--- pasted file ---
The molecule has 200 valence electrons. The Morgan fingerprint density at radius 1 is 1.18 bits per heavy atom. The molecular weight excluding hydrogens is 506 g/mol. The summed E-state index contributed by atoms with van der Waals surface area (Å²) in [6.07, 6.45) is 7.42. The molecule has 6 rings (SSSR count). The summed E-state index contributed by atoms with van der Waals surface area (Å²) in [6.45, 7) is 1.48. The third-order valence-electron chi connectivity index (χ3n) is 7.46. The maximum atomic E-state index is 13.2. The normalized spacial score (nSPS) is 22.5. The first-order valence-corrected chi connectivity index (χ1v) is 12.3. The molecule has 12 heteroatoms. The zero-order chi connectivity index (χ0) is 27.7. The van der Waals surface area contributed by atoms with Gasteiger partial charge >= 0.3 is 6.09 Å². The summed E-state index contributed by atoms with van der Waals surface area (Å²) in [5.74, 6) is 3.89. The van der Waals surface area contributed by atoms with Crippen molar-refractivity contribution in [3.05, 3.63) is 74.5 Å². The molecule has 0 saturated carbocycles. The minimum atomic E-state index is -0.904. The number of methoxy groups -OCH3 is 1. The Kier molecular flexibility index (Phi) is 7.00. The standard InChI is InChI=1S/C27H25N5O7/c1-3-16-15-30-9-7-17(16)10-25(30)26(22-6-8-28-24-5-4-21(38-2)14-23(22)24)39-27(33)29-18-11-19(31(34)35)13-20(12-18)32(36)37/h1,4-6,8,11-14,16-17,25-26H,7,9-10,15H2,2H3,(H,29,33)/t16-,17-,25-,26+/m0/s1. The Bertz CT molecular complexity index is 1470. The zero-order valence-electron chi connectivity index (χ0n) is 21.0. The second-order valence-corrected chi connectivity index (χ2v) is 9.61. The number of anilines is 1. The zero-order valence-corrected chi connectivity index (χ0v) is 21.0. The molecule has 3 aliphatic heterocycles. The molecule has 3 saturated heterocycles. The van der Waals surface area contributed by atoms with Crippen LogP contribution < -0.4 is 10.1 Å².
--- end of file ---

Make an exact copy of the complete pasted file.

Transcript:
The molecule has 200 valence electrons. The Morgan fingerprint density at radius 1 is 1.18 bits per heavy atom. The molecular weight excluding hydrogens is 506 g/mol. The summed E-state index contributed by atoms with van der Waals surface area (Å²) in [6.07, 6.45) is 7.42. The molecule has 6 rings (SSSR count). The summed E-state index contributed by atoms with van der Waals surface area (Å²) in [6.45, 7) is 1.48. The third-order valence-electron chi connectivity index (χ3n) is 7.46. The maximum atomic E-state index is 13.2. The normalized spacial score (nSPS) is 22.5. The first-order valence-corrected chi connectivity index (χ1v) is 12.3. The molecule has 12 heteroatoms. The zero-order chi connectivity index (χ0) is 27.7. The van der Waals surface area contributed by atoms with Gasteiger partial charge >= 0.3 is 6.09 Å². The summed E-state index contributed by atoms with van der Waals surface area (Å²) in [5.74, 6) is 3.89. The van der Waals surface area contributed by atoms with Crippen molar-refractivity contribution in [3.05, 3.63) is 74.5 Å². The molecule has 0 saturated carbocycles. The minimum atomic E-state index is -0.904. The number of methoxy groups -OCH3 is 1. The Kier molecular flexibility index (Phi) is 7.00. The standard InChI is InChI=1S/C27H25N5O7/c1-3-16-15-30-9-7-17(16)10-25(30)26(22-6-8-28-24-5-4-21(38-2)14-23(22)24)39-27(33)29-18-11-19(31(34)35)13-20(12-18)32(36)37/h1,4-6,8,11-14,16-17,25-26H,7,9-10,15H2,2H3,(H,29,33)/t16-,17-,25-,26+/m0/s1. The Bertz CT molecular complexity index is 1470. The zero-order valence-electron chi connectivity index (χ0n) is 21.0. The second-order valence-corrected chi connectivity index (χ2v) is 9.61. The number of anilines is 1. The zero-order valence-corrected chi connectivity index (χ0v) is 21.0. The molecule has 3 aliphatic heterocycles. The molecule has 3 saturated heterocycles. The van der Waals surface area contributed by atoms with Crippen LogP contribution < -0.4 is 10.1 Å².